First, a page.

Wall Street Prep

Investment Banking Low GPA Interview Question Lesson

Excerpt from WSP's Ace the IB Interview Guide

Excerpt from WSP's Ace the IB Interview Guide

The Investment Banking Low GPA Question

I see that you have a 2.8 GPA.  Typically, we hire 3.5 and above.  What’s going on?

The GPA question – a great lead question for students on the summa cum laude track and a nightmare-inducing question for students who party/partied a little too hard.  The unfortunate reality of the financial world is that academics play a key role in resume selection.  The nice thing about getting this question in an interview for both good/bad GPA candidates is that the recruiter felt you were good enough to move you past the initial resume screen.  For poor GPA candidates, you clearly got the interview because of other things on your resume.  This is a good thing to know because you can better strategize your answer.   When answering this question, you want to be cautious about what you say.  You don’t want to spill your guts out and say that you were at the bar Saturday through Thursday and class just on Friday, but you also don’t want to give the impression that you are academically struggling and can’t handle the coursework at your university.

Poor answer

Poor answers to this question include ones that paint you as one of the main characters from Animal House.  It is ok to tell interviewers that you like socializing and having fun with your friends on weekends, but I wouldn’t focus/bring drinking into the question.  Tame your answer down and take the more “conservative” approach.  To say that you go out with friends for dinner and drinks (only if you are 21 and over…be very careful about this as your interviewer may be testing you) is much better than saying you play beer pong from 1pm – 8pm and then hit the bars until close.  Interviewers were once college students and know what actually goes on, but this question is also testing if you know how to sensor your answers in case they decide to put you in front of a client.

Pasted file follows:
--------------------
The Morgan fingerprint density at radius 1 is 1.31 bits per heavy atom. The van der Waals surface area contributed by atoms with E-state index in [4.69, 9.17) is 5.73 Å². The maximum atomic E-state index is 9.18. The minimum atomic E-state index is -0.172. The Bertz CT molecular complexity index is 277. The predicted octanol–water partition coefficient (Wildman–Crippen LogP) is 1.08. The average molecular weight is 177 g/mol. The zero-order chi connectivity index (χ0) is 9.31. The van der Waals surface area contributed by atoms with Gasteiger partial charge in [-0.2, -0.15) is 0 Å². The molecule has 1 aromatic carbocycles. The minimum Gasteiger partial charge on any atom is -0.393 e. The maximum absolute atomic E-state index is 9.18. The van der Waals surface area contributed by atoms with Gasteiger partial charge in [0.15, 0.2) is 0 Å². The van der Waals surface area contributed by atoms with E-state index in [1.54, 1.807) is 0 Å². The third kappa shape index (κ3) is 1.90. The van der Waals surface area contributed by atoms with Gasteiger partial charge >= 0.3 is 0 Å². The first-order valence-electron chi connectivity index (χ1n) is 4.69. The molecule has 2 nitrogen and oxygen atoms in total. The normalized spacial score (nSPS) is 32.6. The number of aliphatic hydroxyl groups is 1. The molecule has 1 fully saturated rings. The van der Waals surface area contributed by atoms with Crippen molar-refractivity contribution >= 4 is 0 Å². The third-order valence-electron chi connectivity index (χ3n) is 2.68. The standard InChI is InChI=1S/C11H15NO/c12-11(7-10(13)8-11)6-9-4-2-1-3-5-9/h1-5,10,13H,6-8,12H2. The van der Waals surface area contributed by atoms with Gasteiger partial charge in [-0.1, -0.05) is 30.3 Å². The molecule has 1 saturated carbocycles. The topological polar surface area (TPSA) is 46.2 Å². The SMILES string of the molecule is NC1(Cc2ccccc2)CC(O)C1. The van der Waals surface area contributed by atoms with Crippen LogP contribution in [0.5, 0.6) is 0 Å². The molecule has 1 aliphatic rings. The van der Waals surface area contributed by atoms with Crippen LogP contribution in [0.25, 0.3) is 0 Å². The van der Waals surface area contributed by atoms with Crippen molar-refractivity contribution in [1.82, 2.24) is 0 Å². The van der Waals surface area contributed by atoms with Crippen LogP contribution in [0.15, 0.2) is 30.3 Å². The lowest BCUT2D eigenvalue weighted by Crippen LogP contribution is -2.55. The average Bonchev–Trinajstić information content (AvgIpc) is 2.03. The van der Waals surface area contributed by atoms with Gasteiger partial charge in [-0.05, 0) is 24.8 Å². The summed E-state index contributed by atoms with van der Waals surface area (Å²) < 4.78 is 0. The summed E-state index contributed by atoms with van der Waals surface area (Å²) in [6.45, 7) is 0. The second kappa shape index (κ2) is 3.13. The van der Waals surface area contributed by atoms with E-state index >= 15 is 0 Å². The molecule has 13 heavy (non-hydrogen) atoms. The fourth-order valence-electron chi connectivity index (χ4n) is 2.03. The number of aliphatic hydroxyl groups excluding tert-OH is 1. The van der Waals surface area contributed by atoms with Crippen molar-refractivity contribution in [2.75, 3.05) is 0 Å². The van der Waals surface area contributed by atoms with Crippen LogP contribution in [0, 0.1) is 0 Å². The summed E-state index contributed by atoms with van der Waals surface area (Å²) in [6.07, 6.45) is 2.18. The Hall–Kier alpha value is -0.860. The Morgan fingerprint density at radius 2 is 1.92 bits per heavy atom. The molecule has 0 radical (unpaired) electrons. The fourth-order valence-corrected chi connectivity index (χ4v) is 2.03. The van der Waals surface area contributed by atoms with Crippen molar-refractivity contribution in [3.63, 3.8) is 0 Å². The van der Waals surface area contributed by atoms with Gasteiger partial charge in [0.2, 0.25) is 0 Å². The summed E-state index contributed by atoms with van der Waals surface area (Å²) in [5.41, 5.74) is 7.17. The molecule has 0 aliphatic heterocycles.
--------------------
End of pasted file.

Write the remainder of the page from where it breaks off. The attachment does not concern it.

On the flip side, if you were one of those that lived in the library and simply are not good test takers and thus don’t get good grades, do not also spill all your beans.  At the end of the day, investment banking/finance is a knowledge industry.  Many of the best and brightest from the most prestigious universities in the world enter the field.  Your interviewer wants to know if you can handle the analytical component and you don’t want to give them the impression that you can’t.

Great answer

Great answers to this question include ones that provide justifiable reasons why you are not performing.  For example, if you have above a 3.5 every semester, but a 1.0 in 1 semester because of family issues (i.e., death of a family member, etc.) mention this.  Everyone goes through hardship at some point in their life and unfortunately for you it happened in college.  If this is the case, illustrate this on your resume.  Show your GPA with all semesters but the bad one and then your cumulative GPA.

If you are active on campus (i.e., student government, active in many clubs, varsity athlete, community service coordinator, etc.) or are working as a full-time student and you were either a partier or bad test taker, craft an answer that pretty much says you were very busy with extracurricular activities and given your difficult coursework and commitment to extracurricular activities, it is difficult to balance both.  In such a response, while you are taking ownership of your GPA, you are also helping your candidacy by showing how active you are outside of class.  This last response is typically the best approach.

Sample great answer

“Frankly, I made some bad decisions as a freshman which I have been able to partially reverse through a lot of hard work over the last few years.  My very 1st semester at Notre Dame I did not manage my time well between extracurricular activities and academics and received a 1.8.  After reflecting on my poor performance that semester, I realized that I needed to get my priorities in order and started to focus more of my energy on my academics.  Excluding that first semester, my GPA would have been 3.5. In fact, I have continued to improve every year and over the last year I have maintained a 3.8 GPA.”

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